Some time in the impenetrable mists of last year I dusted off my EOS 3 film SLR and invested $35 in a role of Fuji Velvia 50 slide film. Although I consider myself a digital native, my first 'proper' camera was actually a Pentax MZ50 film SLR. Those were still the days (only just) when film was readily available and at the end of the roll I would walk down to the corner shop and get it sent off to be developed.
But in my year or so as a film photographer I never tried shooting slide film, and I was curious to see how the gold standard of landscape photography, Velvia slide film, compared to digital SLRs these days. I wanted to see how it dealt with 'landscape' colours - in particular, green.
What better place to try than the SW coast of VIC along the Great Ocean Road?
At the cost of almost $2 per photo (the develop, scan and print costed about $35 also and there were only 36 exposures), I made sure I took the time to line up all the photos correctly and even tested the exposure/composition with my digital camera before snapping the definitive photo on film.
As you can see, there were obvious differences in my digital and film versions of the Twelve Apostles. The Velvia tended toward a much greener/cyan rendition of the scene. I admit that my digital version probably looks a bit too red - obviously this can be changed in Lightroom or Photoshop. Nevertheless the Velvia is probably a little more cyan than 'reality'.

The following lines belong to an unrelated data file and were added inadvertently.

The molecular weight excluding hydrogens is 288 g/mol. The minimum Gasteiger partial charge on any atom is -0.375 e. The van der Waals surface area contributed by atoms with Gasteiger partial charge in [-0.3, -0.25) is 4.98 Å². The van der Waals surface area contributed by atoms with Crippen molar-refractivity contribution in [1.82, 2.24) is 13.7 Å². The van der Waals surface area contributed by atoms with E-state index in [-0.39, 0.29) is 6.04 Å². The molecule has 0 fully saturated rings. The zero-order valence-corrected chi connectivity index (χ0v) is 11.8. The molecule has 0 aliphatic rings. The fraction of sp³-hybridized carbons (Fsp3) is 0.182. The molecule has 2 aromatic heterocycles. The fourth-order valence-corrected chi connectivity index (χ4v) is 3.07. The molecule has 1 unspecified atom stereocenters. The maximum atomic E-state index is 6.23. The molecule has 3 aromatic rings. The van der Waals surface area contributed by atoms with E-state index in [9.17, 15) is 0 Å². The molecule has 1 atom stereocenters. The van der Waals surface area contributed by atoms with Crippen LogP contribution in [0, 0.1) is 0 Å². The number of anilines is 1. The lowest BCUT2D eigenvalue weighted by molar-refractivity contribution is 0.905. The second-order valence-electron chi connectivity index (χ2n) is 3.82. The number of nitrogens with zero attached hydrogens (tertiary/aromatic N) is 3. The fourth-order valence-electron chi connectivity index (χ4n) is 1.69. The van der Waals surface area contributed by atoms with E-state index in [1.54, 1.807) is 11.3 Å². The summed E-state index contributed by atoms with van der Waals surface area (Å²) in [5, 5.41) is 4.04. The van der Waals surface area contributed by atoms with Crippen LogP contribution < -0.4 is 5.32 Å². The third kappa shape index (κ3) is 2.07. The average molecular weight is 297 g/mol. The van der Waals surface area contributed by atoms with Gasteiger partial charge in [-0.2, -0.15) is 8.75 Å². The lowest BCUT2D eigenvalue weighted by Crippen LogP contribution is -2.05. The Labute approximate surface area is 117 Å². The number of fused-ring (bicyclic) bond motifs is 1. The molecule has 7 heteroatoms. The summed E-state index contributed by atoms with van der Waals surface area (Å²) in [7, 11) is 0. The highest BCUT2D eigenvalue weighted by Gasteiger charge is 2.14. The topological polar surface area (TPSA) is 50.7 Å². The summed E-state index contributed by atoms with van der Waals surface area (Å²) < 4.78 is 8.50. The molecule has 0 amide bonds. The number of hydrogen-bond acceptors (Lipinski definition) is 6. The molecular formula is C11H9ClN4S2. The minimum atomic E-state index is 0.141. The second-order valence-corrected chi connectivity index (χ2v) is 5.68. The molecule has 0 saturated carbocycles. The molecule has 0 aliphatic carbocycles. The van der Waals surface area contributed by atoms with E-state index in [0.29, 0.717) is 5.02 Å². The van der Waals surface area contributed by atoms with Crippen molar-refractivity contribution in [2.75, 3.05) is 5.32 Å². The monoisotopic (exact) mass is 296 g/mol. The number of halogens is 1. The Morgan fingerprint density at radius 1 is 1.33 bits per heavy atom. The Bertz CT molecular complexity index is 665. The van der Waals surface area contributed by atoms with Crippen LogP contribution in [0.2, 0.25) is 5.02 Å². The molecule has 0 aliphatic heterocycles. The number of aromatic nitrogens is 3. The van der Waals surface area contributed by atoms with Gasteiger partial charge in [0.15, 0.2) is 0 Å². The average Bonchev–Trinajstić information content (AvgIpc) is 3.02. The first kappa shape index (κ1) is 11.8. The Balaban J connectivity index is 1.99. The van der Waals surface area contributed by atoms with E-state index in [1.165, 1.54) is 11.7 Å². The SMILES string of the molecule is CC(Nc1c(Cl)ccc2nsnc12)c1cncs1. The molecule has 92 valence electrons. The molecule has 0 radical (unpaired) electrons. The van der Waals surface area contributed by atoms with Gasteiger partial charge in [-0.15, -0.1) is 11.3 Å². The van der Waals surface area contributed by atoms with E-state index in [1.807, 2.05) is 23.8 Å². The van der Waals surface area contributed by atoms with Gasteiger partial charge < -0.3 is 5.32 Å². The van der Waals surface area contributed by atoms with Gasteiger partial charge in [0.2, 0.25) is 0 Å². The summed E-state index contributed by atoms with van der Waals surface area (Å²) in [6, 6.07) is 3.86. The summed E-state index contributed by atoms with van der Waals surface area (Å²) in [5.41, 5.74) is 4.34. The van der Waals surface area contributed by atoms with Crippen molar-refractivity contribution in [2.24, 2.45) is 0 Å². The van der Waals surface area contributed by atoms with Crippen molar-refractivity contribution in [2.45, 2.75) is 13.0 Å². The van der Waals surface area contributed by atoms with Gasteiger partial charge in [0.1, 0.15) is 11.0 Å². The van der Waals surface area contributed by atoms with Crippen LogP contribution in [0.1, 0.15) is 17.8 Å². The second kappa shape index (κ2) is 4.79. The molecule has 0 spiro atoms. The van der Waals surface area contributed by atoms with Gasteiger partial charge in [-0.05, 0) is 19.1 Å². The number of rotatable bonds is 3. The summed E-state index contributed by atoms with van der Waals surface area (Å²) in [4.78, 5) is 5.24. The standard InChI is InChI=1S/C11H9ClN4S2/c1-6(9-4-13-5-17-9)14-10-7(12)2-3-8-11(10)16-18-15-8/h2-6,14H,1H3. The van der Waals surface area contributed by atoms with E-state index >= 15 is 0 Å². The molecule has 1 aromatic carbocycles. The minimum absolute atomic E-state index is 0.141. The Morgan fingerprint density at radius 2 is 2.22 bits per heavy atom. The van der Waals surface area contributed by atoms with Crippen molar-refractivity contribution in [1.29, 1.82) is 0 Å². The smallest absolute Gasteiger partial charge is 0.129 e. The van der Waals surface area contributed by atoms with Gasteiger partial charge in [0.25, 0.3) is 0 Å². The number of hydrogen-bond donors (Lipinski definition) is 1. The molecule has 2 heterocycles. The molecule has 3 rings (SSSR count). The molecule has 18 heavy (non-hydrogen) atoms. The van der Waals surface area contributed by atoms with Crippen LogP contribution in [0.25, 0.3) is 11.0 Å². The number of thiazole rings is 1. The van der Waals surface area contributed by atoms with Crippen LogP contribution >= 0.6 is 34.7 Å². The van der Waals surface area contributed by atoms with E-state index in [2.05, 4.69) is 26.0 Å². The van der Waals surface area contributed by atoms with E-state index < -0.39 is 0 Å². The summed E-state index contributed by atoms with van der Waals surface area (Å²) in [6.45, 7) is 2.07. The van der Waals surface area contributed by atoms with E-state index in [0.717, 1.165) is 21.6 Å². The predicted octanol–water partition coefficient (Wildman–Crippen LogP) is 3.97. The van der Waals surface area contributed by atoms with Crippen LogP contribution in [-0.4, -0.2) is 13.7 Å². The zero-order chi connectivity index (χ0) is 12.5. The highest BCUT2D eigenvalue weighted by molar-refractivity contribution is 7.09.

I was keen to shoot rainforest with the slide film, as I've struggled in the past to make digital files really capture the vibrant greens. Fortunately, I came away with a shot I am really pleased with. I've been searching for a long time to capture hanging moss in rainforests but have always found they looked washed out or ugly in photos. Here, I am really pleased with the way the slide film has rendered the scene, although again it has a slight cyan tint.
I have now added a forest comparison between slide and digital, again bearing in mind that digital can be easily changed, and also that different focal lengths were used.
So is slide film worth it? Probably not for me. It would be more economical to invest in some good polarising filters to cut out the glare and learn how to bring out the greens post-photo in Lightroom. But I think I will continue shooting the odd role of slide film...